Going bald for a cause
It was just a little off the top for Woodwinds Health Campus acupuncturist Ian Johnson and emergency room medical director Dr. David Hale on March 17. Both men volunteered to have their heads shaved that day to help raise money for the St. Baldrick's Foundation.
"We're gonna raise what we can and have fun doing it," Johnson said. "Every dollar we get is a dollar going to them and we're happy with anything."
The St. Baldrick's Foundation, based out of North Dakota, is the world's largest volunteer-driven fundraising event for childhood cancer research. Thousands of volunteers shave their heads in solidarity of children with cancer, while requesting donations of support from friends and family.
Since its creation in 1999, St. Baldrick's events have taken place in 18 countries, 48 states, raised more than $50 million -- and shaved more than 72,000 heads.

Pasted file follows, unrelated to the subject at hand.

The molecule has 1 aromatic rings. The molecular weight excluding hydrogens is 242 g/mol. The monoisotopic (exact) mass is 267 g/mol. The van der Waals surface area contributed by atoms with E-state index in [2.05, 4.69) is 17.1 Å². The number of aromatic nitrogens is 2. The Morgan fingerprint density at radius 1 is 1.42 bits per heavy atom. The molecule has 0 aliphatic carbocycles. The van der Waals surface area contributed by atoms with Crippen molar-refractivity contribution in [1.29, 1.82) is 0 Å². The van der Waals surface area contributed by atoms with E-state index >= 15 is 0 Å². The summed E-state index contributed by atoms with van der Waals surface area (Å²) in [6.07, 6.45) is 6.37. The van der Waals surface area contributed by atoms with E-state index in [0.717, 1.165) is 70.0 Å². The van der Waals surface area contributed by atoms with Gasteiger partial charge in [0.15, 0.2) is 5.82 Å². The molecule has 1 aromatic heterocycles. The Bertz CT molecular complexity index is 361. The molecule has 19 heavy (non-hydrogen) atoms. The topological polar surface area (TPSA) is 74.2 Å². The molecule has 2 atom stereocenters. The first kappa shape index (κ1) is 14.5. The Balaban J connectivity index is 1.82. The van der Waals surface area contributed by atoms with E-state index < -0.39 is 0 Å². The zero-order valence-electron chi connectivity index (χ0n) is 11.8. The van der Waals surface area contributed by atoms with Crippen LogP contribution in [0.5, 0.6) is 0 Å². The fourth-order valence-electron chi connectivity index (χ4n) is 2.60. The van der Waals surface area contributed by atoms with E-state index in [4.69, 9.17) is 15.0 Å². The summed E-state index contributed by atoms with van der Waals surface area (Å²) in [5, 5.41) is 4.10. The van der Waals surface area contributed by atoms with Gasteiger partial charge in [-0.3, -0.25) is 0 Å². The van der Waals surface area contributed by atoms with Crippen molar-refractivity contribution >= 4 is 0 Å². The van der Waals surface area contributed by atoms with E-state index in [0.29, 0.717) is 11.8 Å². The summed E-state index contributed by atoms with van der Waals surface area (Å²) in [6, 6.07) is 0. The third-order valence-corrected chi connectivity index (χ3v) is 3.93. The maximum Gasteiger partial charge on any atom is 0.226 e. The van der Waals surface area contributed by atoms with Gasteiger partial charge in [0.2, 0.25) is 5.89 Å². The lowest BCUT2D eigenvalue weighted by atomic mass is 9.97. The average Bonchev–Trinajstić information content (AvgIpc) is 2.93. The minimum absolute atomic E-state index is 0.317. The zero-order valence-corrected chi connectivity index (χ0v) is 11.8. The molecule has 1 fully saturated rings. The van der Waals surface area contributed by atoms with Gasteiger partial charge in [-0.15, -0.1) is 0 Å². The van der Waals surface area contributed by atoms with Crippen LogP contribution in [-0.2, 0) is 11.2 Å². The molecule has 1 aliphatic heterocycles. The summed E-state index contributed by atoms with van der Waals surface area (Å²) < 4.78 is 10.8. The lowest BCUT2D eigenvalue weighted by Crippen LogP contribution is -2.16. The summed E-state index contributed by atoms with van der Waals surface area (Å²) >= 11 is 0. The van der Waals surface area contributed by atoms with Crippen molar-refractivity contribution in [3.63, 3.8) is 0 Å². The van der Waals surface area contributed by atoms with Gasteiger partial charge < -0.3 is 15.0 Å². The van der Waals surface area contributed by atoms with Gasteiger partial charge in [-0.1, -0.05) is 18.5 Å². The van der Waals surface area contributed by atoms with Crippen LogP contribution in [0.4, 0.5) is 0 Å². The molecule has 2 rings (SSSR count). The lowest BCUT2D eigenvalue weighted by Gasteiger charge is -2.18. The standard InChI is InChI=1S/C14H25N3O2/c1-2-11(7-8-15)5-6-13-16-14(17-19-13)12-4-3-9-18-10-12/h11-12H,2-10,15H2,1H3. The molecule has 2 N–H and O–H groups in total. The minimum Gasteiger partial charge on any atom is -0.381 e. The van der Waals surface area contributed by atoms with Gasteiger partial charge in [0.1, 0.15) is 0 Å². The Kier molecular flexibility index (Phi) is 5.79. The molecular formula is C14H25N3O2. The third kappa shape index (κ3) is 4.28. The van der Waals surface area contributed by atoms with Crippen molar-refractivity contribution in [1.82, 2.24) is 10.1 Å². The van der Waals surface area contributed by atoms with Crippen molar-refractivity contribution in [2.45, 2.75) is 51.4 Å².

"I can't think of a much better cause," Johnson said. "And shaving our heads is a pretty insignificant thing to do in order to raise awareness."
St. Baldrick's first came into existence when a group of friends were out for St. Patrick's Day and decided to shave their heads since they wanted to find a way to give back to society, while getting others involved.
Ironically, St. Baldrick is not a real person but a combination of "bald" and "St. Patrick." St. Baldrick's even has a friendly leprechaun named "Lucky" as its mascot.
I think everybody knows someone who has had cancer," Hale said. "It's a good cause, and it's just hair."